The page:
At its core, Jobs to be Done takes a look at what customers are really trying to achieve or accomplish in a given set of circumstances. Your customers are looking for solutions that address their specific problems... and they will hire the solution that they feel does their ‘job’ the best.
By looking at the 'why' behind the ‘jobs’ our customers are hiring for, we can get a better understanding of their needs and uncover insights into what drives their decisions… the motivations that drive them to purchase, repurchase, and promote our products or services.
However, staying on track can sometimes be a challenge and there are some common pitfalls that you may encounter along the way.
Becoming a ‘Jobs’ Sleuth: 4 Common Approaches that Can Mislead
In today’s world, we tend to rely on the ideas and practices taught to us by modern science when we begin looking for information. This can often lead us to take an overly systematic and straightforward approach to problem-solving which can often restrict us to ‘in the box’ thinking, limiting our search for ‘why’ and keeping us from seeing the big picture.
This can lead to a kind of short-sightedness, where we look at information without the proper context, and can prevent us from looking deeper and truly understanding our customers’ jobs to be done. Instead, we need to constantly be asking ‘why’… and to keep asking it… until we get to the very foundations that form our customers’ perspective, giving us the all-important context that we need to properly assess their jobs to be done.
"The most exciting phrase to hear in science, the one that heralds new discoveries, is not ‘Eureka!’ (I found it) but 'That's funny...'"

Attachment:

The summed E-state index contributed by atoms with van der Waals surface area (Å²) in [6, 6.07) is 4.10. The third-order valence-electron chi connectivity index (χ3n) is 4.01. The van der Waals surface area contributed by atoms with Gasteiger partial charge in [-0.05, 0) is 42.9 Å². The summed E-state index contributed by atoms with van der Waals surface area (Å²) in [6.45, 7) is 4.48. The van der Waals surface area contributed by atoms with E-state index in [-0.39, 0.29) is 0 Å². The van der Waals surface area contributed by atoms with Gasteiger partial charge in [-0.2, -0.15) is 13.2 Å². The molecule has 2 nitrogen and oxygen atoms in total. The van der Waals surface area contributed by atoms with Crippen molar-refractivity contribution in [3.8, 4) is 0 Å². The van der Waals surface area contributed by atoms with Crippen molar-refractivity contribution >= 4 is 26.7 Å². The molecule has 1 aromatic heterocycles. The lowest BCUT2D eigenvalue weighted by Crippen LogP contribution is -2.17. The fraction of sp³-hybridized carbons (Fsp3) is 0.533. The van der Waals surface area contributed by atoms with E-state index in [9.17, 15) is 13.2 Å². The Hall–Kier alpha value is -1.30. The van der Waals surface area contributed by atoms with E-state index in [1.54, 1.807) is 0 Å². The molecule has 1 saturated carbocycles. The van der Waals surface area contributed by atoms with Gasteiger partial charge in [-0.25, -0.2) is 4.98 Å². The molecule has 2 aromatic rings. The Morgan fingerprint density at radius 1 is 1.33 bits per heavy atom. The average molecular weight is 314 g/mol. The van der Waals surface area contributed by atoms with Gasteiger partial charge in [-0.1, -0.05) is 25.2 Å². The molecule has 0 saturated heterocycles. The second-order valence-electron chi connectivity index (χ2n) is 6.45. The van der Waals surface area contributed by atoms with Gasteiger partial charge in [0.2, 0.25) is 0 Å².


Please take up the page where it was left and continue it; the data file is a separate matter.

– Isaac Asimov
Similar to science, our investigation into our customers’ Jobs to Be Done should be driven by continual curiosity. Observation alone will not lead to true understanding. Don’t limit your search. Constantly question.
1. Overlooking assumptions and biases
As individuals, we all have our own set of attitudes and biases that colour our thinking and perspectives relating to the world we live in. Businesses are no different; they carry their own preconceived ideas and notions, not only about their products but also in relation to customer behaviours and decision-making.
It is easy to look at customer jobs through the lens of what our product is or does, instead of what job a customer is actually hiring it to do, leading to assumptions that can be misleading. It is easy to muddy the waters if you give these assumptions free reign, skewing your conclusions.
It is easy to apply logic that is rooted in your assumptions about your product or how your customers use it…. or to frame any question you ask within the context of your own values and experiences, even when you are not part of your target market.
Product-focussed assumptions can limit your thinking to what already exists, instead of uncovering the opportunities that are revealed by looking at everything from the viewpoint of your customer. They can also contribute to the flawed practice of pulling together solutions to fit your existing product instead of finding new solutions that fill your customers’ needs and create value.